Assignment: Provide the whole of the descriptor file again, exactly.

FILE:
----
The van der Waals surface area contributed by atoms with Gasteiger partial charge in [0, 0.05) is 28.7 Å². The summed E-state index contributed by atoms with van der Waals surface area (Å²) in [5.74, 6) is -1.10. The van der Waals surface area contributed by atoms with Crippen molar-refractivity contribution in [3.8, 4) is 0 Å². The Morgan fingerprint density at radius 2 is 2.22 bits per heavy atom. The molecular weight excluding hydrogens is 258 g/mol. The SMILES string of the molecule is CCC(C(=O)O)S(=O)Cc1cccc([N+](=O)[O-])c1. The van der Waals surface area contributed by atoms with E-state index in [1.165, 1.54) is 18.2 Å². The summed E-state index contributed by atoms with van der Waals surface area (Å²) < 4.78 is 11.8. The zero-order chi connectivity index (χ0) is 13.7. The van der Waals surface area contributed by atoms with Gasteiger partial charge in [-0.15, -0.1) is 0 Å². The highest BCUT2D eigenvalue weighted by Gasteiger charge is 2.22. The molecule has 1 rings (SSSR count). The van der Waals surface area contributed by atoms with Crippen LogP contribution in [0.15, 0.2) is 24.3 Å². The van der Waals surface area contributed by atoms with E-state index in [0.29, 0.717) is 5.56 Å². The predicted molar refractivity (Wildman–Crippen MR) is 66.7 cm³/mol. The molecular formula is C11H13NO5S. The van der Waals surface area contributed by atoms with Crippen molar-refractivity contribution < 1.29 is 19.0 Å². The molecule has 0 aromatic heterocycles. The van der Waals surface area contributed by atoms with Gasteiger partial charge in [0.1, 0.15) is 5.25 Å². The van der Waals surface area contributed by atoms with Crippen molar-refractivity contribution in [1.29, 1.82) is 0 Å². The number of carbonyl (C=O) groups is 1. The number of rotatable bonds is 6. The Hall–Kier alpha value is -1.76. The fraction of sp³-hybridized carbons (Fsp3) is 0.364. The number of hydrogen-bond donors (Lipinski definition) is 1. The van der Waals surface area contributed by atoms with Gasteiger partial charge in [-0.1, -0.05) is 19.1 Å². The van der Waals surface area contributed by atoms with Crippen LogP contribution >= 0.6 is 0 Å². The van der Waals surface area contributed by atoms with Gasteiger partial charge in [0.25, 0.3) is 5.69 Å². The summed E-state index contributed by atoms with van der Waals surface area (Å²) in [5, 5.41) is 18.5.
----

The van der Waals surface area contributed by atoms with Gasteiger partial charge in [0, 0.05) is 28.7 Å². The summed E-state index contributed by atoms with van der Waals surface area (Å²) in [5.74, 6) is -1.10. The van der Waals surface area contributed by atoms with Crippen molar-refractivity contribution in [3.8, 4) is 0 Å². The Morgan fingerprint density at radius 2 is 2.22 bits per heavy atom. The molecular weight excluding hydrogens is 258 g/mol. The SMILES string of the molecule is CCC(C(=O)O)S(=O)Cc1cccc([N+](=O)[O-])c1. The van der Waals surface area contributed by atoms with E-state index in [1.165, 1.54) is 18.2 Å². The summed E-state index contributed by atoms with van der Waals surface area (Å²) < 4.78 is 11.8. The zero-order chi connectivity index (χ0) is 13.7. The van der Waals surface area contributed by atoms with Gasteiger partial charge in [-0.15, -0.1) is 0 Å². The highest BCUT2D eigenvalue weighted by Gasteiger charge is 2.22. The molecule has 1 rings (SSSR count). The van der Waals surface area contributed by atoms with Crippen LogP contribution in [0.15, 0.2) is 24.3 Å². The van der Waals surface area contributed by atoms with E-state index in [0.29, 0.717) is 5.56 Å². The predicted molar refractivity (Wildman–Crippen MR) is 66.7 cm³/mol. The molecular formula is C11H13NO5S. The van der Waals surface area contributed by atoms with Crippen molar-refractivity contribution < 1.29 is 19.0 Å². The molecule has 0 aromatic heterocycles. The van der Waals surface area contributed by atoms with Gasteiger partial charge in [0.1, 0.15) is 5.25 Å². The van der Waals surface area contributed by atoms with Crippen molar-refractivity contribution in [1.29, 1.82) is 0 Å². The number of carbonyl (C=O) groups is 1. The number of rotatable bonds is 6. The Hall–Kier alpha value is -1.76. The fraction of sp³-hybridized carbons (Fsp3) is 0.364. The number of hydrogen-bond donors (Lipinski definition) is 1. The van der Waals surface area contributed by atoms with Gasteiger partial charge in [-0.1, -0.05) is 19.1 Å². The van der Waals surface area contributed by atoms with Crippen LogP contribution >= 0.6 is 0 Å². The van der Waals surface area contributed by atoms with Gasteiger partial charge in [0.25, 0.3) is 5.69 Å². The summed E-state index contributed by atoms with van der Waals surface area (Å²) in [5, 5.41) is 18.5.